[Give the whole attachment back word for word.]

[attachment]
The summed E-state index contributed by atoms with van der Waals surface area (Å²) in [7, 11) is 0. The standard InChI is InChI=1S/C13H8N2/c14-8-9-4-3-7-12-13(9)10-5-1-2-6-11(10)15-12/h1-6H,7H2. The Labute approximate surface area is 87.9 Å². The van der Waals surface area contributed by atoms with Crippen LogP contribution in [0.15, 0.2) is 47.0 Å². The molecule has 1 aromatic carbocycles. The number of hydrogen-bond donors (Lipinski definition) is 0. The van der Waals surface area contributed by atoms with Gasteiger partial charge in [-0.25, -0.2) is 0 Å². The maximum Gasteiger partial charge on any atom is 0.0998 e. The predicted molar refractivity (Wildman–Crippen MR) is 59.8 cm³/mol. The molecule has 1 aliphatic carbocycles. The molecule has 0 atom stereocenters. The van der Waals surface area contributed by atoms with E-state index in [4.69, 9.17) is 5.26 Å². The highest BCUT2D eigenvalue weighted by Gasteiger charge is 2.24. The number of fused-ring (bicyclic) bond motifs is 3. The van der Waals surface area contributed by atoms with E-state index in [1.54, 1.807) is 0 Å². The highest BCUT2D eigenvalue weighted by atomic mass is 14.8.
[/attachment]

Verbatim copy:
The summed E-state index contributed by atoms with van der Waals surface area (Å²) in [7, 11) is 0. The standard InChI is InChI=1S/C13H8N2/c14-8-9-4-3-7-12-13(9)10-5-1-2-6-11(10)15-12/h1-6H,7H2. The Labute approximate surface area is 87.9 Å². The van der Waals surface area contributed by atoms with Crippen LogP contribution in [0.15, 0.2) is 47.0 Å². The molecule has 1 aromatic carbocycles. The number of hydrogen-bond donors (Lipinski definition) is 0. The van der Waals surface area contributed by atoms with Gasteiger partial charge in [-0.25, -0.2) is 0 Å². The maximum Gasteiger partial charge on any atom is 0.0998 e. The predicted molar refractivity (Wildman–Crippen MR) is 59.8 cm³/mol. The molecule has 1 aliphatic carbocycles. The molecule has 0 atom stereocenters. The van der Waals surface area contributed by atoms with E-state index in [4.69, 9.17) is 5.26 Å². The highest BCUT2D eigenvalue weighted by Gasteiger charge is 2.24. The number of fused-ring (bicyclic) bond motifs is 3. The van der Waals surface area contributed by atoms with E-state index in [1.54, 1.807) is 0 Å². The highest BCUT2D eigenvalue weighted by atomic mass is 14.8.